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Discussion of web design in companies who don't know the power of landing pages still often focuses on the home page. But savvy companies know that custom landing pages are essential to maximise conversion of leads when using inbound marketing techniques like SEO, AdWords and social media to drive visitors to a site.
So this prompts the question, which factors make for the most effective landing page? Is a 'Perfect Landing Page' possible? This post gives a summary of my top 12 tips and places to look to find more examples.
To illustrate these tips, I'm going to use an example I've used in training many years - it's the B2B Salesforce.com lead generation page for its CRM service targeting searchers who are looking for CRM systems.
The Salesforce.com landing pages illustrate many good practices. I've marked up what I see as good about this format. It's maybe not perfect, but much better than most! Let me know what you don't like about it! Or how things differ for consumer sites! This is the original 'classic' landing page example that I used to use in training. It shows many good practices, but has one big problem.
However, there is a problem with this type of landing page, and you can probably spot it! It's not mobile responsive, so isn't effective on Smartphone. So today we see a much longer-form landing page...
The initial type of three column tabbed design doesn't work well at all well on a smartphone, so the second design is a mobile responsive page which naturally tends to be longer and can typically only support two columns. Second, consumer behaviour has changed such that with so many landing pages it can be more difficult to get people to disclose their details, so there is often a two phase data capture where data is captured at the next stage. Thirdly, testing has shown that longer form pages with more content, building an argument can persuade better for a major investment in time such as starting a trial.
Since data collection isn't practical in this case until someone has read the copy, there is now an additional mobile responsive page to encourage the trial.
Before we look at the best practices in detail, we should look at landing page definitions. Not everyone knows this jargon and actually, there's no simple answer.
My definition is that landing pages is:
"Specific page(s) on a web site created for visitors referred from marketing campaigns which are designed to achieve a marketing outcome."
Anything referred to as a landing page is intended to maximise conversion of visitors to a page or series of pages towards lead or sale.
Most typically, the outcome is conversion to action, typically data capture where a site visitor fills in an online form to generate a marketing lead.
Effective landing pages are those that meet their objectives, so let's start with typical objectives. Often it is thought that response is everything - so objectives are not though through, but that this can lead to data capture pages that are too simple.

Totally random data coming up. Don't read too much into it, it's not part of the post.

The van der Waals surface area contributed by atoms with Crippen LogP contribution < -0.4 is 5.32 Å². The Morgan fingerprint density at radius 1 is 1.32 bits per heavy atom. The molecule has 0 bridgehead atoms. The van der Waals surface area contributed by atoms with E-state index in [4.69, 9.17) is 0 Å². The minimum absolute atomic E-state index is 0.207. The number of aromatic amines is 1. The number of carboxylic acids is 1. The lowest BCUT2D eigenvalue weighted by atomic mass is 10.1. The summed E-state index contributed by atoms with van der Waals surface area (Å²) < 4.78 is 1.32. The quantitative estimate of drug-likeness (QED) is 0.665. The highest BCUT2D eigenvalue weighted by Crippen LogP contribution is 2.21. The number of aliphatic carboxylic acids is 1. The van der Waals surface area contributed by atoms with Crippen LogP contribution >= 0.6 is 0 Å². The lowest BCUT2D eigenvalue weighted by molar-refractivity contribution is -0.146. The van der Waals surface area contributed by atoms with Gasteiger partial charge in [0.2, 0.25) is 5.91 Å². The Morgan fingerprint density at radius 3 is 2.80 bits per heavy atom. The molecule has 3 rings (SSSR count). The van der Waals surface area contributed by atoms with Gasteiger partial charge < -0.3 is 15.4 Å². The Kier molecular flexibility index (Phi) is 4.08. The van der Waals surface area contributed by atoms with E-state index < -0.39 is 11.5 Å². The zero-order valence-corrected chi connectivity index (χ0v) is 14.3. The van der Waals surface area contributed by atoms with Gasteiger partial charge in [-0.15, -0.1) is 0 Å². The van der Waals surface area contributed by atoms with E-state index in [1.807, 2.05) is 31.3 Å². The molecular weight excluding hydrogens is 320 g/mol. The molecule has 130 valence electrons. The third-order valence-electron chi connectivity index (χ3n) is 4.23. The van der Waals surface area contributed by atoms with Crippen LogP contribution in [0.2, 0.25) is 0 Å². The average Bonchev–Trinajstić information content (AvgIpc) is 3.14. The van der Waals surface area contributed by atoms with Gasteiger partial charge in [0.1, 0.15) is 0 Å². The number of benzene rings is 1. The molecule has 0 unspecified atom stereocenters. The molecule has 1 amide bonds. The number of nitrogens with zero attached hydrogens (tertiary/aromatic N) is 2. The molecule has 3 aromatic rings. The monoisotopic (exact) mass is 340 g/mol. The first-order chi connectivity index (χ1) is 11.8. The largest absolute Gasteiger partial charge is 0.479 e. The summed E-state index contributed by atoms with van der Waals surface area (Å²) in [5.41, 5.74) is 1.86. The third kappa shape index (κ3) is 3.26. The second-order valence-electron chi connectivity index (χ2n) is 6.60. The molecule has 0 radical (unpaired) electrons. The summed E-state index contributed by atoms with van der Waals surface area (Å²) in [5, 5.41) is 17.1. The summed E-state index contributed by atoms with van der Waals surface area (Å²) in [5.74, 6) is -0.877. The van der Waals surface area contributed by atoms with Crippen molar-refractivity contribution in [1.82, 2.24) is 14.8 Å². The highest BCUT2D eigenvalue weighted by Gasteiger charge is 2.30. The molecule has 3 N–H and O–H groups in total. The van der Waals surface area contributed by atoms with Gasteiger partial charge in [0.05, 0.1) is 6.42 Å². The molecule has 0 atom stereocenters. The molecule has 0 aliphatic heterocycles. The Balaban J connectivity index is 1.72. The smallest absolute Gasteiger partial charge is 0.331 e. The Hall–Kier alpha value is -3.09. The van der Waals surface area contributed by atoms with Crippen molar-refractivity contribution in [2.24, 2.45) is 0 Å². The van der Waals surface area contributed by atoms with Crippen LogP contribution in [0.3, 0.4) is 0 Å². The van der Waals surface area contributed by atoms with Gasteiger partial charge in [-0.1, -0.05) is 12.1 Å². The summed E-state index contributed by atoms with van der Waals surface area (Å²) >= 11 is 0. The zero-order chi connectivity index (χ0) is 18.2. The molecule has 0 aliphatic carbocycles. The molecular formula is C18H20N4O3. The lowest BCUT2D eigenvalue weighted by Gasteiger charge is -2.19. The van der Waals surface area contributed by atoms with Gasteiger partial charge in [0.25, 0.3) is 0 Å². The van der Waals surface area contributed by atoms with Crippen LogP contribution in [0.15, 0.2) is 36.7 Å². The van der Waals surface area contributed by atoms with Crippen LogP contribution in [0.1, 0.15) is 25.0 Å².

Typical communications objectives in order of importance are:
It is important to run through these objectives since sometimes it is just the two primary objectives related to data capture that mainly determine landing page design and not the secondary objectives which are equally important. The majority of the visitors to the landing page won't actually convert, so it is important to give them a favourable experience also.
We have to bear in mind that there are different types of landing pages that work best depending on the campaign objectives and whether it is a short-term or long-term campaign. There are three main choice. The first is a landing page integrated into the sites stucture and consistent with standard page templates and navigation for the site. The second is a single landing page specifically created for a campaign with a different look and feel, typically with the top navigation removed. The third is a tabbed landing page or microsite that provides more information
Here are some of the pros and cons.
It is most efficient in terms of effort in content creation to make landing pages part of the main site information architecture. The downside is that they may not work so well in terms of converting both direct referrers and browsers navigating from elsewhere on the site. They also need to be search optimised, which may add to costs of the campaign.
Such landing pages in particular category or product pages use what is known as deep linking.
These are used where a more "stripped down" page than standard content is required which focuses on converting visitors from an online ad campaign. Alternatively, if it is a short-term branding campaign then it may be more straightforward to create a microsite separate from the main site with a different look and feel. This often happens where resource cannot be found to create a microsite within the main site, or it is felt that the existing site look and feel cannot deliver the brand impact required.
So this approach is used since it can potentially produce higher conversion rates or produce a microsite more consistent with the campaign goals and style. The disadvantages are that this approach requires more effort and maintenance and often result in a poorer user experience since the page will look and work differently to elsewhere in the site. If it is a completely separate site with a separate domain, a big disadvantage of this approach is that due to the Google sandbox effect, it is not likely to be included in the search results for several months. Given this it is really essential that the site is incorporated within the same domain - for example www.quotemehappy.com redirects to the main Norwich Union site.
There is an obvious problem with option 2, many visitors to the page will not be at the right point in the buying cycle to convert. Yes, such a landing page will often increase single visit conversion rates because of its simplicity - limited choice and simplified messages, but it doesn't offer sufficient information for site visitors not in "buying mode".